In addition to Earth, seven other planets orbit the sun, some of which are visible in the night sky. Venus and Mercury lie closest to the sun, while Neptune and Uranus are the most distant planets. Mars, Jupiter and Saturn make up the remaining known planets and all eight have distinctive characteristics differentiating them from one another. Discovered in 1930, tiny Pluto lost its planet status in 2006 and is now regarded only as a dwarf planet.
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Third nearest to the sun, Earth is the only planet known to sustain life. From space, it appears blue then gradually reveals its white clouds, brown land and oceans. It is also the only planet containing life-maintaining liquid water, which covers three-quarters of its surface. Mostly made of rock and metal, the atmosphere of Earth is predominantly nitrogen, oxygen, and one percent of other gases, according to Solar Space.
The closest planet to the sun, Mercury has no air or atmosphere around it. Extremely hot during the day, by night it becomes freezing cold without an atmosphere to retain warmth. A rocky planet, Mercury is covered in hollow craters but is difficult to view due to its proximity to the sun. However, the BBC Solar System site suggests it is possible to see the planet from earth without a telescope.
Another rocky planet, and second nearest to the sun, Venus is surrounded by a thick layer of clouds but often shines brightly like a star just before sunrise and after sunset. This is due to sunlight reflecting on its clouds, although their density also prevents anyone viewing its rocky surface. Extremely hot with poisonous gas, Venus is unlikely ever to sustain life, according to Explorers Night Sky.
The next planet to the sun after Earth, Mars is known as the red planet due to its red dust, rocks and sky. Although very cold, its surface is the most similar to Earth yet there is no air to enable people or livestock to breathe. In addition to ice caps on its north and south poles, the surface of Mars is pocketed by giant volcanoes, the largest of which is Olympus Mons. The BBC reports that recent six-wheeled rovers confirmed water ice below the surface.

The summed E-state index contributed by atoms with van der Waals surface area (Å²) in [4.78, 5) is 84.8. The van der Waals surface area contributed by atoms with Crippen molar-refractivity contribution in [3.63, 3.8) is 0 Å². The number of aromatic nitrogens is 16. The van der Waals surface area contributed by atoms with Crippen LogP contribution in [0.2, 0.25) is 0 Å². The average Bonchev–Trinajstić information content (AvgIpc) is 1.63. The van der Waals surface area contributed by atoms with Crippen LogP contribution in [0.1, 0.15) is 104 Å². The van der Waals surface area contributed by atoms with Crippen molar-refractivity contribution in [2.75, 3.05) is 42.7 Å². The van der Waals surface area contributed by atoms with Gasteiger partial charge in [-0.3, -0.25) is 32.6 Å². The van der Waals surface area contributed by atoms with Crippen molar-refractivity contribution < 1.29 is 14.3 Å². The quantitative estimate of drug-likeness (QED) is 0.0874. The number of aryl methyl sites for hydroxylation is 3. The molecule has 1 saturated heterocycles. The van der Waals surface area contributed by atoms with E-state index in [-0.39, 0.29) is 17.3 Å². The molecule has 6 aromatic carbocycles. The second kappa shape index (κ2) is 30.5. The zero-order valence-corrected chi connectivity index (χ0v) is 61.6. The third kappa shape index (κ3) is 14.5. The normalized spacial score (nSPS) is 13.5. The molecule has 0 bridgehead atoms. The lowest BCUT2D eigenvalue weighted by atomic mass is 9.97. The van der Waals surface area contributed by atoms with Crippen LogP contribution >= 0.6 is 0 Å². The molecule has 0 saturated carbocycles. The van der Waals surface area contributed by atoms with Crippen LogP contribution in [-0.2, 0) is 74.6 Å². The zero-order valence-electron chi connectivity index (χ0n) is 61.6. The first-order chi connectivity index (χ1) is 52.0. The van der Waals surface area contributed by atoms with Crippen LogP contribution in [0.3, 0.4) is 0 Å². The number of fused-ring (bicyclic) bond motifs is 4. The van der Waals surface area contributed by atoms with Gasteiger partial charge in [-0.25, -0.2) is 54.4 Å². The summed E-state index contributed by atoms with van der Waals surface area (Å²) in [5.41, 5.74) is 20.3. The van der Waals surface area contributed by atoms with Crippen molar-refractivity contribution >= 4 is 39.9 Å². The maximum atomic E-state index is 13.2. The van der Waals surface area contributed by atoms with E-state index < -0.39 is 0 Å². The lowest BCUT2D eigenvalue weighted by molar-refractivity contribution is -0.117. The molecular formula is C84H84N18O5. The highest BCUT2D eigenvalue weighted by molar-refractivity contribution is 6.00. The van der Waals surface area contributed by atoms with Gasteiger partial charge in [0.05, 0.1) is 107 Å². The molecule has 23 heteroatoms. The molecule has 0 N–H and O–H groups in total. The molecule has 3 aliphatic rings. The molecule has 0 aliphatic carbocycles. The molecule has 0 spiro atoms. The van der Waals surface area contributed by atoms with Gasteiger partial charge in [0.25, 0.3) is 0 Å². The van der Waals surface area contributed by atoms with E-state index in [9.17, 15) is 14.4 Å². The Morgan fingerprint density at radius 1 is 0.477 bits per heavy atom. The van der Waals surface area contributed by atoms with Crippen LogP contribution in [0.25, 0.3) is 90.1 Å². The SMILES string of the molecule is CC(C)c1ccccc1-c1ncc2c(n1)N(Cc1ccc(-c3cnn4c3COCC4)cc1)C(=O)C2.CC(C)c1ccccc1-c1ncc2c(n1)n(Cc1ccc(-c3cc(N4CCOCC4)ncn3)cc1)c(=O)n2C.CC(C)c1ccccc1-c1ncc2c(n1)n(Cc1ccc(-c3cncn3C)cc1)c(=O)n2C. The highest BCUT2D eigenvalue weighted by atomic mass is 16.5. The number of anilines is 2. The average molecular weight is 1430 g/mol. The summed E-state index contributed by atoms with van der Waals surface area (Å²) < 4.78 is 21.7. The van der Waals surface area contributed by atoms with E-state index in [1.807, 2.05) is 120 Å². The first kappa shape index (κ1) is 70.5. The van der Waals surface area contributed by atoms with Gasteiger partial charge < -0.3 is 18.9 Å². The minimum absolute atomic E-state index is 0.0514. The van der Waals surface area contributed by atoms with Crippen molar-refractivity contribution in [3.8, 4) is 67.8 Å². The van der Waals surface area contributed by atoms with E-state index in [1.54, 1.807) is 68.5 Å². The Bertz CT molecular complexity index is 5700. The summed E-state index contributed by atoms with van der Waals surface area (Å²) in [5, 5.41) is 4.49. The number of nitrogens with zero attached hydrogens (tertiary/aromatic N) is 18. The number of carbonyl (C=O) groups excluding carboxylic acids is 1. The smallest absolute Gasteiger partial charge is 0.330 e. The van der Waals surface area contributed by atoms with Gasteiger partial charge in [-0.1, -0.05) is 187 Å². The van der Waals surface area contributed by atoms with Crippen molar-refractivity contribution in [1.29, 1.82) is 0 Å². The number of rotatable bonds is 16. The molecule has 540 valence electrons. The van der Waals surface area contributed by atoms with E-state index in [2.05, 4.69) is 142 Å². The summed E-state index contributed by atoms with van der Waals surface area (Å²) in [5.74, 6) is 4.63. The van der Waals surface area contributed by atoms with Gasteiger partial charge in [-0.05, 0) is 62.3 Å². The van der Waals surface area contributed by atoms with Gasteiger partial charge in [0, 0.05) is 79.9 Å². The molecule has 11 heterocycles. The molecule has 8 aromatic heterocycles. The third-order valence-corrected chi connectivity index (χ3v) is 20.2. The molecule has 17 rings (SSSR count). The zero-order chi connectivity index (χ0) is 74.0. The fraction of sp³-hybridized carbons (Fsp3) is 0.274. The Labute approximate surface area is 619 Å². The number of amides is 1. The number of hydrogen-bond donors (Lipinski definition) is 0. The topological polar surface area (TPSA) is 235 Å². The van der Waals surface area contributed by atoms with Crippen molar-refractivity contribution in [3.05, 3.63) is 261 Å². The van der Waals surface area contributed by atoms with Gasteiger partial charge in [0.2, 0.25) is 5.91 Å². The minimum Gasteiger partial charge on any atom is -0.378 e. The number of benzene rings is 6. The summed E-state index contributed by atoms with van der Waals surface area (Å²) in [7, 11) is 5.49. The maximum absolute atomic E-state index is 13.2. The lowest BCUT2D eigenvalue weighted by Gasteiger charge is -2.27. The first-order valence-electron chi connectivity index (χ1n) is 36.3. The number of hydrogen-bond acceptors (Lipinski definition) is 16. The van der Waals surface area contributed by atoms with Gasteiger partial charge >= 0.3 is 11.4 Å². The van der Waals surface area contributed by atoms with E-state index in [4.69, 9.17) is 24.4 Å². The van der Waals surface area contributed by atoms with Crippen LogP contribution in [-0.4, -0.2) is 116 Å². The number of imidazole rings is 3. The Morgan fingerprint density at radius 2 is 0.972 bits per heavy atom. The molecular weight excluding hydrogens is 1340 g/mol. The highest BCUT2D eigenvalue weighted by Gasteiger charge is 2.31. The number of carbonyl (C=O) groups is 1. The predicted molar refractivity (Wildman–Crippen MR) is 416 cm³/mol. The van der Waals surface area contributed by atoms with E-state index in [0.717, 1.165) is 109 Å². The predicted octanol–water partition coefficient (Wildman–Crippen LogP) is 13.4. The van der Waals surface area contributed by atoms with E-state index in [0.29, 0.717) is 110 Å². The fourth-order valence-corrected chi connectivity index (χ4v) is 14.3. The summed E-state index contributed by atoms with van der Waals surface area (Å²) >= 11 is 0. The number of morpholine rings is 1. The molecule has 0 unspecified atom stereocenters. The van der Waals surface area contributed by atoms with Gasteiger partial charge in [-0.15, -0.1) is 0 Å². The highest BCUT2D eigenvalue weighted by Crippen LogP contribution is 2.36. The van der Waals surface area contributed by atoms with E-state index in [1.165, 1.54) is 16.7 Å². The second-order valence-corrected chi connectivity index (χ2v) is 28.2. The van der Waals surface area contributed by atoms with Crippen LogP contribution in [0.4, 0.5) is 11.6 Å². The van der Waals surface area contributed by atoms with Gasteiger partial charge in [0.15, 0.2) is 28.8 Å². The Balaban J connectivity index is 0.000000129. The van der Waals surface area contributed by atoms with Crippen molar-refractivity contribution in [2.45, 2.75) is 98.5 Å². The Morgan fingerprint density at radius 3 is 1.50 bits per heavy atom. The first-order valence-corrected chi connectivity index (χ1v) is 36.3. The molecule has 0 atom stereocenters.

The largest planet of the solar system, Jupiter is composed of hydrogen and helium and has no solid surface. The outer layer has distinctive dark and bright zones and the reflection of sunlight makes it visible as a shining star from Earth. The cloudy layer is freezing cold but the planet becomes hotter towards its rocky metal core. Although it has sixteen moons, only the biggest four are visible from Earth with binoculars. According to National Geographic, “Jupiter’s enormous magnetic field is nearly 20,000 times as powerful as Earth’s.”
The second largest planet, Saturn is also mainly made of gas and liquid and is distinctive for its outer system of rings which stretch for thousands of kilometres. Visible only through a telescope, some of the rings contain large boulders or dust-sized pieces of ice. Saturn has the largest family of moons in the solar system and is the only planet less dense than water.
One of the furthest away planets, Uranus is only visible with a powerful telescope. Voyager 2 brought back some pictures and details of the planet from its visit in 1986. Very cold, it is made up of gas and liquids, its outer layers mostly comprising hydrogen and helium gas. The distinctive blue-green colour of Uranus is caused by methane gas. A system of eleven rings of dark rock circle the planet along with its fifteen moons.
Although made from the same gasses as Uranus, Neptune’s richer blue colouring comes from sunlight reflecting on the methane gas. The outermost and windiest planet in the solar system, light and dark spots are visible on its surface. According to Night Sky, the Great Dark Spot is evidence of a huge storm while white spots are clouds of methane ice. Neptune’s rings are dimmer than those of other planets.
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